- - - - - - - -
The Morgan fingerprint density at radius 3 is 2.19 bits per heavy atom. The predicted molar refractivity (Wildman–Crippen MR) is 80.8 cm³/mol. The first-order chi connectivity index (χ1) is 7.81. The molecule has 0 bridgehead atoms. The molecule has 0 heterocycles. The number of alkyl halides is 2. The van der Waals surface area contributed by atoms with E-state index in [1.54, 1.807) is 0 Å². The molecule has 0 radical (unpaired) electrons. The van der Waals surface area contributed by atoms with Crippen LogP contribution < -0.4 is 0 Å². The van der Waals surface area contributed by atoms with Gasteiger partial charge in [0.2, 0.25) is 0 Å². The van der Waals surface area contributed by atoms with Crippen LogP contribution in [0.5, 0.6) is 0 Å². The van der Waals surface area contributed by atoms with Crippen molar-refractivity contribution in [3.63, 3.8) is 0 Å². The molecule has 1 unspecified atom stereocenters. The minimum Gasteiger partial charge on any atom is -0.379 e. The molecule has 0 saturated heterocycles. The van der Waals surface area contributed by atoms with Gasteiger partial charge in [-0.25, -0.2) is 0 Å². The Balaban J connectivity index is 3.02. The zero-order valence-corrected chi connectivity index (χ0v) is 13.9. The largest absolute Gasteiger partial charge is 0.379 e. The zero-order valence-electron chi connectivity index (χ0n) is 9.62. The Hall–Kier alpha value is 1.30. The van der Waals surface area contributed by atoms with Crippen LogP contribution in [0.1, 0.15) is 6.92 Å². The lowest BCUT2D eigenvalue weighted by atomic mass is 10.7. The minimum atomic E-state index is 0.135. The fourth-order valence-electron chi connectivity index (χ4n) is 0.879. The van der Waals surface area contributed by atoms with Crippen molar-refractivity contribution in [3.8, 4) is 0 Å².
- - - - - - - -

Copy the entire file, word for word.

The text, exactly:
The Morgan fingerprint density at radius 3 is 2.19 bits per heavy atom. The predicted molar refractivity (Wildman–Crippen MR) is 80.8 cm³/mol. The first-order chi connectivity index (χ1) is 7.81. The molecule has 0 bridgehead atoms. The molecule has 0 heterocycles. The number of alkyl halides is 2. The van der Waals surface area contributed by atoms with E-state index in [1.54, 1.807) is 0 Å². The molecule has 0 radical (unpaired) electrons. The van der Waals surface area contributed by atoms with Crippen LogP contribution < -0.4 is 0 Å². The van der Waals surface area contributed by atoms with Gasteiger partial charge in [0.2, 0.25) is 0 Å². The van der Waals surface area contributed by atoms with Crippen LogP contribution in [0.5, 0.6) is 0 Å². The van der Waals surface area contributed by atoms with Crippen molar-refractivity contribution in [3.63, 3.8) is 0 Å². The molecule has 1 unspecified atom stereocenters. The minimum Gasteiger partial charge on any atom is -0.379 e. The molecule has 0 saturated heterocycles. The van der Waals surface area contributed by atoms with Gasteiger partial charge in [-0.25, -0.2) is 0 Å². The Balaban J connectivity index is 3.02. The zero-order valence-corrected chi connectivity index (χ0v) is 13.9. The largest absolute Gasteiger partial charge is 0.379 e. The zero-order valence-electron chi connectivity index (χ0n) is 9.62. The Hall–Kier alpha value is 1.30. The van der Waals surface area contributed by atoms with Crippen LogP contribution in [0.1, 0.15) is 6.92 Å². The lowest BCUT2D eigenvalue weighted by atomic mass is 10.7. The minimum atomic E-state index is 0.135. The fourth-order valence-electron chi connectivity index (χ4n) is 0.879. The van der Waals surface area contributed by atoms with Crippen molar-refractivity contribution in [3.8, 4) is 0 Å².